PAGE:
ASCO Voices continues to be one of the most powerful sessions of the annual meeting. The meeting theme changes yearly, this time emphasizing patients as the cornerstone of cancer care and research. However, the lack of access to clinical trials for many results in low enrollment and a trial population not representative of the majority of real world patients with cancer, a continuing issue, as in years past.
“Change has been slow,” according to Rajasree Pia Chowdry, MD. “Cancer care is still segregated, and those patients who need clinical trials the most have the least access to them.” These include those who can’t afford gas money to get to the clinic, those diagnosed with rare tumors at a young age, and those, like her patients, who live in Cancer Alley in Louisiana. “It should be our duty to bring clinical trials to them, not the other way around,” she said.
Dr. Chowdry offered suggestions to increase access and diversify clinical trials, including designing a mobile clinical trials unit that prioritizes underserved areas with high cancer rates, leveraging technology to enroll patients virtually (so distance no longer has to be a barrier), and increasing funding to critical access safety net institutions so that they can remain open and create community outreach programs to educate patients on the value and importance of clinical trials.
Although there are places where some form of these measures have been implemented, Dr. Chowdry said that there needs to be a cultural change and a paradigm shift in the oncologic research landscape. “Cancer statistics won’t change unless we ensure equitable access to all. All the incredible advances in oncology are meaningless if we can’t help the people who need it the most.”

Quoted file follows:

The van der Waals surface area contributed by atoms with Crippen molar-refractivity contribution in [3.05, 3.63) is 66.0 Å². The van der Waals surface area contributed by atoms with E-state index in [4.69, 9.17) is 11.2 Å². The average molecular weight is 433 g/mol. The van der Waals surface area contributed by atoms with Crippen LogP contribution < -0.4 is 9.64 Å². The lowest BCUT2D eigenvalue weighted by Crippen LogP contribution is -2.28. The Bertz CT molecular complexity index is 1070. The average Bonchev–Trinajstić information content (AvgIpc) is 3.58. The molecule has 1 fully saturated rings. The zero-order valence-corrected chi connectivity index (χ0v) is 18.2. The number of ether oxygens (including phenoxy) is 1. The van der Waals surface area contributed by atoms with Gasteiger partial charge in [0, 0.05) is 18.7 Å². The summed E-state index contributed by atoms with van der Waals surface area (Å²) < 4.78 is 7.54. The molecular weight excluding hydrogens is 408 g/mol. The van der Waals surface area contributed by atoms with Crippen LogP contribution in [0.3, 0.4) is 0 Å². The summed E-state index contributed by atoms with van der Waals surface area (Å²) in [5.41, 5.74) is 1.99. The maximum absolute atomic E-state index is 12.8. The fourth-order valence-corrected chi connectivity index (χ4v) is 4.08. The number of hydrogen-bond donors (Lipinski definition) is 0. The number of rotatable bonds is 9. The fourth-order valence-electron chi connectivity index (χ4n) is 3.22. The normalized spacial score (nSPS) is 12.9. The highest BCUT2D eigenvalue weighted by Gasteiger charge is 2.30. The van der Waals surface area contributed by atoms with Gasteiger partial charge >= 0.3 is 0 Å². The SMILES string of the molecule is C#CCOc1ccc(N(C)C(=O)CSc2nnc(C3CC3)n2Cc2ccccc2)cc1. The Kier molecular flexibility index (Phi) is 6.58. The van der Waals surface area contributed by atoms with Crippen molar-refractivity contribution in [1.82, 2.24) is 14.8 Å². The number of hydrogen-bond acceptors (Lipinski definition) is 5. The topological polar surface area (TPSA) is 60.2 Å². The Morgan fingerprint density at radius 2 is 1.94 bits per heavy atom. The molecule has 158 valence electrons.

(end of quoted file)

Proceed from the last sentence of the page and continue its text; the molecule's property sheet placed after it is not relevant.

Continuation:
Samantha Siegel, MD, had taken care of her physician husband through his own cancer, liver transplant, and colectomy, only to be diagnosed with Hodgkin’s lymphoma herself. She described the realities of treatment in detail, including the side effects of chemotherapy and the grueling autologous transplant after her lymphoma recurred.
Now in remission and almost finished with post-transplant therapy, she said, “I want you to see us patients for the whole people that we are, in the context of our lives, for the incredible lengths that we have to travel just to stay here. I want you to know that getting cured and healthy are not the same.”
Switching her focus from internal medicine to integrative medicine, Dr. Siegel’s dream is to build a comprehensive cancer survivorship program which justifies the need for a distinct, board certified specialty dedicated to those living with and after cancer.
“Patients need a roadmap for recovery, because the healing continues well after a clean or stable scan gives permission to go on living,” she said, noting that surveillance is not survivorship. “I’m proudly a doctor, but I’m a patient now, too,” she concluded. “The line is forever blurred.”
Dr. Lederman has no conflicts of interest to report.
Illustration by April Brust